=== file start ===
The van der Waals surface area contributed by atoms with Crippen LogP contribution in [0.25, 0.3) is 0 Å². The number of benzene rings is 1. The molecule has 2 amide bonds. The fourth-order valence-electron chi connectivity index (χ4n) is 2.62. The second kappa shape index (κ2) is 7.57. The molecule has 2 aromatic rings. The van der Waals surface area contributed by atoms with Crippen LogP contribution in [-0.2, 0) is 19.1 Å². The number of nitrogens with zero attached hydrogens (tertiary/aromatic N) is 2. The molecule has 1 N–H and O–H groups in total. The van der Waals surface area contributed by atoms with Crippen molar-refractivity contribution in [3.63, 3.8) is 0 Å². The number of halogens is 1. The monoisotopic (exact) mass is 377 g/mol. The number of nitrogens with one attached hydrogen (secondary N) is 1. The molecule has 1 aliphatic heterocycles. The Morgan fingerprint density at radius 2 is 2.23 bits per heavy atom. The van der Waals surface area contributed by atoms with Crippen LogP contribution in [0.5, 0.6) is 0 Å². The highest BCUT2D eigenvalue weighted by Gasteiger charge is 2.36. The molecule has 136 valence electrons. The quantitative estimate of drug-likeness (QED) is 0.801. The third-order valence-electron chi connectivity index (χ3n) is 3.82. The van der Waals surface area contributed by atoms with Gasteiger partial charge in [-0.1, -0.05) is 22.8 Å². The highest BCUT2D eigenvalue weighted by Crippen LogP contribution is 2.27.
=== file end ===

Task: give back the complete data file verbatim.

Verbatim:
The van der Waals surface area contributed by atoms with Crippen LogP contribution in [0.25, 0.3) is 0 Å². The number of benzene rings is 1. The molecule has 2 amide bonds. The fourth-order valence-electron chi connectivity index (χ4n) is 2.62. The second kappa shape index (κ2) is 7.57. The molecule has 2 aromatic rings. The van der Waals surface area contributed by atoms with Crippen LogP contribution in [-0.2, 0) is 19.1 Å². The number of nitrogens with zero attached hydrogens (tertiary/aromatic N) is 2. The molecule has 1 N–H and O–H groups in total. The van der Waals surface area contributed by atoms with Crippen molar-refractivity contribution in [3.63, 3.8) is 0 Å². The number of halogens is 1. The monoisotopic (exact) mass is 377 g/mol. The number of nitrogens with one attached hydrogen (secondary N) is 1. The molecule has 1 aliphatic heterocycles. The Morgan fingerprint density at radius 2 is 2.23 bits per heavy atom. The van der Waals surface area contributed by atoms with Crippen LogP contribution in [0.5, 0.6) is 0 Å². The highest BCUT2D eigenvalue weighted by Gasteiger charge is 2.36. The molecule has 136 valence electrons. The quantitative estimate of drug-likeness (QED) is 0.801. The third-order valence-electron chi connectivity index (χ3n) is 3.82. The van der Waals surface area contributed by atoms with Gasteiger partial charge in [-0.1, -0.05) is 22.8 Å². The highest BCUT2D eigenvalue weighted by Crippen LogP contribution is 2.27.